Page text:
- Aizman A (2006) Treatment of acute retinal necrosis syndrome. Drugs Today Barc Spain 1998 42(8):545–551. doi:10.1358/dot.2006.42.8.1021519 Google Scholar
- Stuebiger N, Biester S, Deuter CME, Zierhut M (2008) An unusual case of central serous chorioretinopathy in a patient with acute retinal necrosis. Ocul Immunol Inflamm 16(3):109–111. doi:10.1080/09273940802056299 View ArticlePubMedGoogle Scholar
- Wong RW, Jumper JM, McDonald HR et al (2013) Emerging concepts in the management of acute retinal necrosis. Br J Ophthalmol 97(5):545–552. doi:10.1136/bjophthalmol-2012-301983 View ArticlePubMedGoogle Scholar
- Takakura A, Tessler HH, Goldstein DA et al (2014) Viral retinitis following intraocular or periocular corticosteroid administration: a case series and comprehensive review of the literature. Ocul Immunol Inflamm 22(3):175–182. doi:10.3109/09273948.2013.866256 View ArticlePubMedPubMed CentralGoogle Scholar
- Shah AM, Oster SF, Freeman WR (2010) Viral retinitis after intravitreal triamcinolone injection in patients with predisposing medical comorbidities. Am J Ophthalmol 149(3):433–440. doi:10.1016/j.ajo.2009.10.019, e1View ArticlePubMedPubMed CentralGoogle Scholar
- Ramaiya KJ, Rao PK (2011) Herpetic necrotizing retinitis following flucinolone acetonide intravitreal implant. Ocul Immunol Inflamm 19(1):72–74. doi:10.3109/09273948.2010.520404 View ArticlePubMedGoogle Scholar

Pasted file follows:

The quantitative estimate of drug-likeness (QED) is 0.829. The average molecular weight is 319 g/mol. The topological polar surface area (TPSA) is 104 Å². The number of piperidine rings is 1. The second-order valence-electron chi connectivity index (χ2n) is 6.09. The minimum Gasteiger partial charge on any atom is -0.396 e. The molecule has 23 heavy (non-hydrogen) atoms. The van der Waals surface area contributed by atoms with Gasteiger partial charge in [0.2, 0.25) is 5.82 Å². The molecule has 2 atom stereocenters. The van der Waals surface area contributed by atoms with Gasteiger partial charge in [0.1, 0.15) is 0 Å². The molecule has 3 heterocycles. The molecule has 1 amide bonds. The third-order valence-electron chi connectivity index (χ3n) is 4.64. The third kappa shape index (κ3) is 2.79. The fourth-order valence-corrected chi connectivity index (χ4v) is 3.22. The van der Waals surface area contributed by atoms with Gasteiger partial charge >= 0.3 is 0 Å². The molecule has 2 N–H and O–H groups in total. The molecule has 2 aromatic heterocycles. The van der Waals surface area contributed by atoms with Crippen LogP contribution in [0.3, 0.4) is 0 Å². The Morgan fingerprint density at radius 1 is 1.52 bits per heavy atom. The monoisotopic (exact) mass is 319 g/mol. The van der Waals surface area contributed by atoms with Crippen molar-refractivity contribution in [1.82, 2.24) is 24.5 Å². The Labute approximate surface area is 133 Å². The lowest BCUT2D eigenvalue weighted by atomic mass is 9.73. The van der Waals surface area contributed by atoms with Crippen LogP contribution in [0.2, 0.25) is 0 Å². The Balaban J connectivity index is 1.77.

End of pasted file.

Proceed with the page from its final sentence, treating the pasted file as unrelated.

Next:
- Ziemssen F, Deuter CM, Stuebiger N, Zierhut M (2007) Weak transient response of chronic uveitic macular edema to intravitreal bevacizumab (Avastin). Graefes Arch Clin Exp Ophthalmol Albrecht Von Graefes Arch Für Klin Exp Ophthalmol 245(6):917–918. doi:10.1007/s00417-006-0512-2 View ArticleGoogle Scholar
- Cordero Coma M, Sobrin L, Onal S, Christen W, Foster CS (2007) Intravitreal bevacizumab for treatment of uveitic macular edema. Ophthalmology 114(8):1574–1579. doi:10.1016/j.ophtha.2006.11.028, e1View ArticlePubMedGoogle Scholar
- Mackensen F, Heinz C, Becker MD, Heiligenhaus A (2008) Intravitreal bevacizumab (avastin) as a treatment for refractory macular edema in patients with uveitis: a pilot study. Retina Phila Pa 28(1):41–45. doi:10.1097/IAE.0b013e318156db75 View ArticleGoogle Scholar
- Munson PD, Nelson ML, Crawford C, Rivers BA, Young PE (2015) Use of intravitreal triamcinolone for the treatment of optic nerve edema in a patient with acute retinal necrosis: case report. Retin Cases Brief Rep 9(2):102–103. doi:10.1097/ICB.0000000000000100 View ArticlePubMedGoogle Scholar
- Choudhury H, Jindal A, Mithal K, Bawdekar AC, Pathengay A (2014) Intravitreal triamcinolone acetonide as an adjuvant in the management of acute retinal necrosis. Can J Ophthalmol J Can Ophtalmol 49(3):279–282. doi:10.1016/j.jcjo.2014.03.010 View ArticleGoogle Scholar